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Water Conservation

Water is our planet’s most precious resource, and it's vital that we work together to conserve the 1% of water available for our use.


On our blue planet, 97.5% of water is saltwater. Of the remaining 2.5% of water that's fresh, two-thirds is frozen in ice caps. The last third of freshwater lies within the ground, leaving a vital 1% available for human use and conservation.


Below, you’ll find ways to conserve water every day, from choices that you can make as an individual to those that your community can make together.

What You Can Do

Take shorter showers (5 minutes or under) and save up to 2.5 gallons of water per minute

Turn off the water while shaving or brushing your teeth.
Use reusable water bottles and water filters instead of buying bottled water.
Defrost frozen foods in the refrigerator instead of under running water.
Turn off the water when hand-washing dishes and instead use a filled sink of water.

What Your Family Can Do

Set water-use goals for the family and household, and reward meeting goals.
Minimize number of loads of laundry and dishes washed.
Install low-flow showerheads. Read more about water-efficient showerheads.
Install low-flush toilets or adding water bottles/float boosters to tank in order to minimize water flushed. Read more on water-efficient toilets.
Collect water from snowmelt and rainfall to water your garden.
Add a layer of mulch around plants, gardens, and trees to retain water and discourage weeds.
Plan your lawns and gardens with the principles of xeriscaping, a method of landscaping that aims to be as water-efficient as possible. Read more about the basics of xeriscaping.
Plant drought-resistant ornamental grasses to reduce the amount of water needed to keep your lawn alive. Read more on ornamental grasses.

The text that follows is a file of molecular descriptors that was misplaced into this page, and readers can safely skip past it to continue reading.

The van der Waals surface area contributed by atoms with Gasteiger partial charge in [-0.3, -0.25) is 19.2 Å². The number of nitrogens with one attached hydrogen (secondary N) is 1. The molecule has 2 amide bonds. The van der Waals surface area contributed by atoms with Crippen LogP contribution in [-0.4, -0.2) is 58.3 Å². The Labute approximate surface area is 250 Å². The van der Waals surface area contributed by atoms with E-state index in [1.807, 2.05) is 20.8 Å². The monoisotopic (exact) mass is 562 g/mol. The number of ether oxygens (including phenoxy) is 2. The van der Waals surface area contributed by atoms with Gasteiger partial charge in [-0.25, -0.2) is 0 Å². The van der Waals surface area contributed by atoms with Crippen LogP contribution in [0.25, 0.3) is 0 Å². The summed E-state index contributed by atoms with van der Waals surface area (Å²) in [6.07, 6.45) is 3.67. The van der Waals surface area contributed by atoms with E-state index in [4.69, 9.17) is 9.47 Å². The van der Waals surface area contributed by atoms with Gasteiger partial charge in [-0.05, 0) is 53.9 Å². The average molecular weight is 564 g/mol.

What Your Community Can Do

Install community rainwater catchers/barrels to collect shared water for gardens and lawns. Read more about rain barrels.
Agree upon lawn watering limits within your residential community if the city does not yet impose them.
Plant drought-resistant native plants in community gardens and spaces, as well as in personal lawns.
Share water conservation information in community centers, newsletters, and online.
Help create a plan with your residential neighborhood or town for minimizing damage to plants from deicing salts during the winter. Read more on the effects of deicing salts on soil moisture and plants.
Find out who your local water-policy decision makers are, and contact them to make your voice heard in your community.

Additional Resources

Read more about New England landscaping from the UMass database.
Check your indoor and outdoor water conservation progress with a checklist from UMass.
Review a list of drought-tolerant plants.
Read more general information on creating a drought-tolerant garden from the Massachusetts Master Gardener Association.
Check out tips on planting drought-resistant gardens in New England from the Boston Globe.